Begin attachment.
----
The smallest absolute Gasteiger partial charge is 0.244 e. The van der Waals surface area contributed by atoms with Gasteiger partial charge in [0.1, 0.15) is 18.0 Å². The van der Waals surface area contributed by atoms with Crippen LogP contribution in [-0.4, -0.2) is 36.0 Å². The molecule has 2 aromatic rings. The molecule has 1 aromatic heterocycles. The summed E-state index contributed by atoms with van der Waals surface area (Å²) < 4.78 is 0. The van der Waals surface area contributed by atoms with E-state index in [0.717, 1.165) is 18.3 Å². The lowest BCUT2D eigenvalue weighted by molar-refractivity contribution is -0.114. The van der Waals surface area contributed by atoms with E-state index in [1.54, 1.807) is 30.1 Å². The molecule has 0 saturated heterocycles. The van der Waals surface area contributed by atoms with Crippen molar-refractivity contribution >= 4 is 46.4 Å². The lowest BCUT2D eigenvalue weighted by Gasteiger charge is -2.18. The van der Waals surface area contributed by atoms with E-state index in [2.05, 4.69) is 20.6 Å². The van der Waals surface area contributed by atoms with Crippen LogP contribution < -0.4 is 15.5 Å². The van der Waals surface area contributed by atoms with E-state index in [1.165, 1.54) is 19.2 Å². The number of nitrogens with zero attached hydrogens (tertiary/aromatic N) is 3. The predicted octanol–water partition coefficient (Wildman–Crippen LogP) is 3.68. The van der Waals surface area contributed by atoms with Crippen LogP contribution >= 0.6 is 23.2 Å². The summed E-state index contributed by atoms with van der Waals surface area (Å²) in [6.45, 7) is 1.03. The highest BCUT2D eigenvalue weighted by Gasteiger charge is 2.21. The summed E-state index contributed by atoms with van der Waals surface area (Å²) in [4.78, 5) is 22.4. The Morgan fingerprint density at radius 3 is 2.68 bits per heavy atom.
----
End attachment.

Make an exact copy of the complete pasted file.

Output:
The smallest absolute Gasteiger partial charge is 0.244 e. The van der Waals surface area contributed by atoms with Gasteiger partial charge in [0.1, 0.15) is 18.0 Å². The van der Waals surface area contributed by atoms with Crippen LogP contribution in [-0.4, -0.2) is 36.0 Å². The molecule has 2 aromatic rings. The molecule has 1 aromatic heterocycles. The summed E-state index contributed by atoms with van der Waals surface area (Å²) < 4.78 is 0. The van der Waals surface area contributed by atoms with E-state index in [0.717, 1.165) is 18.3 Å². The lowest BCUT2D eigenvalue weighted by molar-refractivity contribution is -0.114. The van der Waals surface area contributed by atoms with E-state index in [1.54, 1.807) is 30.1 Å². The molecule has 0 saturated heterocycles. The van der Waals surface area contributed by atoms with Crippen molar-refractivity contribution >= 4 is 46.4 Å². The lowest BCUT2D eigenvalue weighted by Gasteiger charge is -2.18. The van der Waals surface area contributed by atoms with E-state index in [2.05, 4.69) is 20.6 Å². The van der Waals surface area contributed by atoms with Crippen LogP contribution < -0.4 is 15.5 Å². The van der Waals surface area contributed by atoms with E-state index in [1.165, 1.54) is 19.2 Å². The number of nitrogens with zero attached hydrogens (tertiary/aromatic N) is 3. The predicted octanol–water partition coefficient (Wildman–Crippen LogP) is 3.68. The van der Waals surface area contributed by atoms with Crippen LogP contribution >= 0.6 is 23.2 Å². The summed E-state index contributed by atoms with van der Waals surface area (Å²) in [6.45, 7) is 1.03. The highest BCUT2D eigenvalue weighted by Gasteiger charge is 2.21. The summed E-state index contributed by atoms with van der Waals surface area (Å²) in [4.78, 5) is 22.4. The Morgan fingerprint density at radius 3 is 2.68 bits per heavy atom.